AUTISM PREVENTION FATHER BABIES 24-34 PATERNAL AGE IS KEY IN NON-FAMILIAL AUTISMVaccines

"It is very possible that PATERNAL AGE is the major predictor of(non-familial) autism." Harry Fisch, M.D., author "The Male Biological Clock". Sperm DNA mutates and autism, schizophrenia bipolar etc. results. What is the connection with autoimmune disorders? Having Type 1 diabetes, SLE,etc. in the family, also if mother had older father. NW Cryobank will not accept a sperm donor past 35th BD to minimize genetic abnormalities.VACCINATIONS also cause autism.

Sunday, February 03, 2008

New Mutations Genetic Hot Spots OLDER FATHERS or MATERNAL GRANDFATHERS????

De Novo Mutations


"Inherited mutations had to start somewhere, and that somewhere is a de novo mutation. A de novo mutation is a new mutation that occurs in a germ cell and is then passed on to an offspring. All germline mutations started as a de novo mutation in some ancestor."





De Novo Mutation----- Does Any One Ask How Old the Fathers were? Why de novo mutations? Are there any factors that the parents of these kids had in common?








rodup. at 16p11.2) [View Printable]

Jamie_CruikshankTadpoleGroup: AdministratorsPosts: 43Joined: May 31, 2006

-->
This is one of the articles (found in the New Enland Journal of Medicine, January 2008) that I recently read that indicate we are getting closer to finding a correlation between genetic variants and patients who display autistic characteristics. Association between Microdeletion and Microduplication at 16p11.2 and Autism. N Engl J Med. 2008 Jan 9; Weiss LA, Shen Y, Korn JM, Arking DE, Miller DT, Fossdal R, Saemundsen E, Stefansson H, Ferreira MA, Green T, Platt OS, Ruderfer DM, Walsh CA, Altshuler D, Chakravarti A, Tanzi RE, Stefansson K, Santangelo SL, Gusella JF, Sklar P, Wu BL, Daly MJ, BACKGROUND: Autism spectrum disorder is a heritable developmental disorder in which chromosomal abnormalities are thought to play a role. METHODS: As a first component of a genomewide association study of families from the Autism Genetic Resource Exchange (AGRE), we used two novel algorithms to search for recurrent copy-number variations in genotype data from 751 multiplex families with autism. Specific recurrent de novo events were further evaluated in clinical-testing data from Children's Hospital Boston and in a large population study in Iceland. RESULTS: Among the AGRE families, we observed five instances of a de novo deletion of 593 kb on chromosome 16p11.2. Using comparative genomic hybridization, we observed the identical deletion in 5 of 512 children referred to Children's Hospital Boston for developmental delay, mental retardation, or suspected autism spectrum disorder, as well as in 3 of 299 persons with autism in an Icelandic population; the deletion was also carried by 2 of 18,834 unscreened Icelandic control subjects. The reciprocal duplication of this region occurred in 7 affected persons in AGRE families and 4 of the 512 children from Children's Hospital Boston. The duplication also appeared to be a high-penetrance risk factor. CONCLUSIONS: We have identified a novel, recurrent microdeletion and a reciprocal microduplication that carry substantial susceptibility to autism and appear to account for approximately 1% of cases. We did not identify other regions with similar aggregations of large de novo mutations. Copyright 2008 Massachusetts Medical Society. For more info see: http://www.ncbi.nlm.nih.gov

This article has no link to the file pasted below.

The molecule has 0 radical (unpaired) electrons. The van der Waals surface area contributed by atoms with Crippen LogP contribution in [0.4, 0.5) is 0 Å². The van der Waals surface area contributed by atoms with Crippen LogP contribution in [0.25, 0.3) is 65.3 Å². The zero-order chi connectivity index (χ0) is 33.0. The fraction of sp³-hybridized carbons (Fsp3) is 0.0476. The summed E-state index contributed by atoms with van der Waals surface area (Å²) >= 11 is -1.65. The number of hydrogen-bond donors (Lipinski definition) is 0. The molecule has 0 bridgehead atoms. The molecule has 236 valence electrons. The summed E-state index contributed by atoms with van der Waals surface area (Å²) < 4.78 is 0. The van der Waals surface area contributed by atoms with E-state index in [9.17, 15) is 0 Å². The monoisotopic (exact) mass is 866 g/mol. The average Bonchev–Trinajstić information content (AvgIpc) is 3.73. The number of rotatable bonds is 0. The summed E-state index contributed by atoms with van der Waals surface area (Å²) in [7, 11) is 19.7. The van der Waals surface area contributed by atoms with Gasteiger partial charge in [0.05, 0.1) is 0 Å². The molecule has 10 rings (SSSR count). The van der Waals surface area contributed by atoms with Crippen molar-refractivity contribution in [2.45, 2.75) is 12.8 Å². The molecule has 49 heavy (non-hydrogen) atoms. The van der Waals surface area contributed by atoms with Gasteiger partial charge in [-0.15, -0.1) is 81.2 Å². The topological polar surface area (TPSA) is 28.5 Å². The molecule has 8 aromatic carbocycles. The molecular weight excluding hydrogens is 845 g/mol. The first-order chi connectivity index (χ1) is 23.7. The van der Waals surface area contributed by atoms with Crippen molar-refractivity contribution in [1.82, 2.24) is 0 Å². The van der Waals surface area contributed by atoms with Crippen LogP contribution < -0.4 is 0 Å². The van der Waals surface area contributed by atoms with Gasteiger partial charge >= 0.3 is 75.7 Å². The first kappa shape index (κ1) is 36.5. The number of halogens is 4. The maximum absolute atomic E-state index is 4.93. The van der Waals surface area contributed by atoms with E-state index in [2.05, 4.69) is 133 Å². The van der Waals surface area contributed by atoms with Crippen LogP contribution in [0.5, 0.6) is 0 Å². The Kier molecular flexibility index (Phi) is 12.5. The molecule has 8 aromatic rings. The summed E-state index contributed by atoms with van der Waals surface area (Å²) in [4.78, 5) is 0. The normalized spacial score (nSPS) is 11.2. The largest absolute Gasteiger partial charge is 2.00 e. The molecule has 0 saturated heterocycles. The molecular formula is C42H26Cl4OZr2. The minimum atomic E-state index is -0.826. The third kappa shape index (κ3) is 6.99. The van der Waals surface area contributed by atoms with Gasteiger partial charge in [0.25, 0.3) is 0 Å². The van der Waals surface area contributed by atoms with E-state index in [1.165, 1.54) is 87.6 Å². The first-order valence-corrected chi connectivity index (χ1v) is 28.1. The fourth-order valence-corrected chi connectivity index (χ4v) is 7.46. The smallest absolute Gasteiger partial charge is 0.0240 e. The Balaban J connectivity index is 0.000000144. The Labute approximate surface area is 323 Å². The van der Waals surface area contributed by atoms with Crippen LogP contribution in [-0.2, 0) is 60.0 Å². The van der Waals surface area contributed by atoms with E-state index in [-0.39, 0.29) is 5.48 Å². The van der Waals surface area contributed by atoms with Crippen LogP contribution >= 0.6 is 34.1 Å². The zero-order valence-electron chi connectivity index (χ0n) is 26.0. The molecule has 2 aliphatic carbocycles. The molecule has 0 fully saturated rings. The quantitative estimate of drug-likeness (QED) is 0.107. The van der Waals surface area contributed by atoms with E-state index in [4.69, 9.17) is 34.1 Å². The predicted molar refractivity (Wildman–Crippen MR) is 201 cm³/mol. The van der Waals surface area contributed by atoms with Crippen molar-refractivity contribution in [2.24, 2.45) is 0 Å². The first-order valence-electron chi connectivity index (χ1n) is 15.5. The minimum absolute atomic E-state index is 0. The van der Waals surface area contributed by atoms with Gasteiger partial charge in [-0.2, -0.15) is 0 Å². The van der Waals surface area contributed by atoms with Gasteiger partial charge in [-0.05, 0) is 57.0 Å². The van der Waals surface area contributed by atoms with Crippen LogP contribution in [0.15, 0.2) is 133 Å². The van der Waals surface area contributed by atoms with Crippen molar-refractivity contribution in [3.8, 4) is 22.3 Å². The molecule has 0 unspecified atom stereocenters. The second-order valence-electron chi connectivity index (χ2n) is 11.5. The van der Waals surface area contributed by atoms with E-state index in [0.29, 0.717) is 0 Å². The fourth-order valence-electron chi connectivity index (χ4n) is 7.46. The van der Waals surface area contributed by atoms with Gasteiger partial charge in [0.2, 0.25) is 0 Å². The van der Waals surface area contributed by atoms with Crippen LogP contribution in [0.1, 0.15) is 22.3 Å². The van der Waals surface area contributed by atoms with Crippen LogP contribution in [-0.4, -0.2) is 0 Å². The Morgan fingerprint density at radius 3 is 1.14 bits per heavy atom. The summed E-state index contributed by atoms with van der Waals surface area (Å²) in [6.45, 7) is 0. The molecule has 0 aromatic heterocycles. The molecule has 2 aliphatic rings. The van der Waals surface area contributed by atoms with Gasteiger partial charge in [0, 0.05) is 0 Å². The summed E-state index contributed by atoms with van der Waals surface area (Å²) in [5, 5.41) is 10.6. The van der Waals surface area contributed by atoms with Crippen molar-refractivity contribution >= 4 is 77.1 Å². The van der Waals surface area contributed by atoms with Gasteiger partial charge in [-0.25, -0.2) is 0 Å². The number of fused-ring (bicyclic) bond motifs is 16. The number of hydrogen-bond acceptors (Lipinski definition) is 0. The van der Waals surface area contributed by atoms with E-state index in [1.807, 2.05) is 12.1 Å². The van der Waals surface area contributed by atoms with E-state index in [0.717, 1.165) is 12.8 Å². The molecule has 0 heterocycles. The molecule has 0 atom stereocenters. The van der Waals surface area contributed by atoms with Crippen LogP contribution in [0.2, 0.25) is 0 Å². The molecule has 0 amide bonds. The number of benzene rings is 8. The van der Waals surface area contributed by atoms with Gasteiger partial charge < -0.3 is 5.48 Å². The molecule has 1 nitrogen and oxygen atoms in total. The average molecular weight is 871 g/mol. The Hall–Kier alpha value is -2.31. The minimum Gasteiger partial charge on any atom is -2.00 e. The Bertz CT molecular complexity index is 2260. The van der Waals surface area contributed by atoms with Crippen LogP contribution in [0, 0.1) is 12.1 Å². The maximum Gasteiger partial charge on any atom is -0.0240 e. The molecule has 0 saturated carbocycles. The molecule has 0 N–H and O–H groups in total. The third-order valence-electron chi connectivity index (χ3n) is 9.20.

Posted Feb 4, 2008, 11:09 pm
Maybe the genes in the sperm at 16p11.2 mutated before fertilization???? Why not???


James F. Crow The High Spontaneous Mutations Rate is it a Health Risk? http://www.pnas.org/cgi/content/full/94/16/8380


ABSTRACT
The human mutation rate for base substitutions is much higher in males than in females and increases with paternal age. This effect is mainly, if not entirely, due to the large number of cell divisions in the male germ line. The mutation-rate increase is considerably greater than expected if the mutation rate were simply proportional to the number of cell divisions. In contrast, those mutations that are small deletions or rearrangements do not show the paternal age effect. The observed increase with the age of the father in the incidence of children with different dominant mutations is variable, presumably the result of different mixtures of base substitutions and deletions. In Drosophila, the rate of mutations causing minor deleterious effects is estimated to be about one new mutation per zygote. Because of a larger number of genes and a much larger amount of DNA, the human rate is presumably higher. Recently, the Drosophila data have been reanalyzed and the mutation-rate estimate questioned, but I believe that the totality of evidence supports the original conclusion. The most reasonable way in which a species can cope with a high mutation rate is by quasi-truncation selection, whereby a number of mutant genes are eliminated by one "genetic death."



The genetic defect was found in children with autism but not in their parents, indicating that it was a spontaneous mutation that occurred sometime after fertilization. The location, called 16p11.2, is what is known as a genetic "hot spot," meaning it is unusually susceptible to such mutations.

Labels: ,

0 Comments:

Post a Comment

Links to this post:

Create a Link

<< Home

Top Autism Sites Health Blogs -  Blog Catalog Blog Directory StumbleUpon Toolbar Stumble It! http://www.stumbleupon.com/submit?url=http://www.yoursite.com/article.php&title=The+Article+Title blog directory PageRank Button Add to Technorati Favorites Health Blogs
Directory of Health Blogs Blogarama - The Blog Directory